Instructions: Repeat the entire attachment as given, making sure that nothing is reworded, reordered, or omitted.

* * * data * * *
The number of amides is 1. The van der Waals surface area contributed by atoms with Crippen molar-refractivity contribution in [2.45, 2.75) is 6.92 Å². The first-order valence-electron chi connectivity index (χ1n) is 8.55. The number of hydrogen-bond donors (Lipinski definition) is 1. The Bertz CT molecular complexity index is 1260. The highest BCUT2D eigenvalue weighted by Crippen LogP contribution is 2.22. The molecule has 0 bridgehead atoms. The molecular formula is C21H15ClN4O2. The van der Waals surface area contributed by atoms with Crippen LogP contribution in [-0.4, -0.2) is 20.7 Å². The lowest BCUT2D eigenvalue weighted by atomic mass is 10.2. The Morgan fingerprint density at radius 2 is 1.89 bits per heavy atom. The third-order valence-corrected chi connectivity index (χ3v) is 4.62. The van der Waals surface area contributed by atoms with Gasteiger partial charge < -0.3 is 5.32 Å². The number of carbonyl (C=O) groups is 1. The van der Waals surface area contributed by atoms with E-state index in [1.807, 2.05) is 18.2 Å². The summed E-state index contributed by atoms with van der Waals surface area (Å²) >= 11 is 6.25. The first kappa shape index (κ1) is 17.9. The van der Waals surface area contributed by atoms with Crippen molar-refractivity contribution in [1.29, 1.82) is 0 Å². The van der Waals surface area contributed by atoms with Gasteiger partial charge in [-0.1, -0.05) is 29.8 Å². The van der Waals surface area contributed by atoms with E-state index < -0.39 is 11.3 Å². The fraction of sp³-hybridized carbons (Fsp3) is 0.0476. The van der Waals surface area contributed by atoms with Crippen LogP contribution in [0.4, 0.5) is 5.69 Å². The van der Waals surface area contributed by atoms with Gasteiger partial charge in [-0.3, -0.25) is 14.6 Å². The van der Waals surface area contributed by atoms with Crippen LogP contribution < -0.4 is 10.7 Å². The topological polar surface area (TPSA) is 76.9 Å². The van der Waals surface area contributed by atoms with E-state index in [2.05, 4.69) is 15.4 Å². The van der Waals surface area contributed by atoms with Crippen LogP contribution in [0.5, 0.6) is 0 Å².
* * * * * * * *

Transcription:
The number of amides is 1. The van der Waals surface area contributed by atoms with Crippen molar-refractivity contribution in [2.45, 2.75) is 6.92 Å². The first-order valence-electron chi connectivity index (χ1n) is 8.55. The number of hydrogen-bond donors (Lipinski definition) is 1. The Bertz CT molecular complexity index is 1260. The highest BCUT2D eigenvalue weighted by Crippen LogP contribution is 2.22. The molecule has 0 bridgehead atoms. The molecular formula is C21H15ClN4O2. The van der Waals surface area contributed by atoms with Crippen LogP contribution in [-0.4, -0.2) is 20.7 Å². The lowest BCUT2D eigenvalue weighted by atomic mass is 10.2. The Morgan fingerprint density at radius 2 is 1.89 bits per heavy atom. The third-order valence-corrected chi connectivity index (χ3v) is 4.62. The van der Waals surface area contributed by atoms with Gasteiger partial charge < -0.3 is 5.32 Å². The number of carbonyl (C=O) groups is 1. The van der Waals surface area contributed by atoms with E-state index in [1.807, 2.05) is 18.2 Å². The summed E-state index contributed by atoms with van der Waals surface area (Å²) >= 11 is 6.25. The first kappa shape index (κ1) is 17.9. The van der Waals surface area contributed by atoms with Crippen molar-refractivity contribution in [1.29, 1.82) is 0 Å². The van der Waals surface area contributed by atoms with Gasteiger partial charge in [-0.1, -0.05) is 29.8 Å². The van der Waals surface area contributed by atoms with E-state index < -0.39 is 11.3 Å². The fraction of sp³-hybridized carbons (Fsp3) is 0.0476. The van der Waals surface area contributed by atoms with Crippen LogP contribution in [0.4, 0.5) is 5.69 Å². The van der Waals surface area contributed by atoms with Gasteiger partial charge in [-0.3, -0.25) is 14.6 Å². The van der Waals surface area contributed by atoms with Crippen LogP contribution < -0.4 is 10.7 Å². The topological polar surface area (TPSA) is 76.9 Å². The van der Waals surface area contributed by atoms with E-state index in [2.05, 4.69) is 15.4 Å². The van der Waals surface area contributed by atoms with Crippen LogP contribution in [0.5, 0.6) is 0 Å².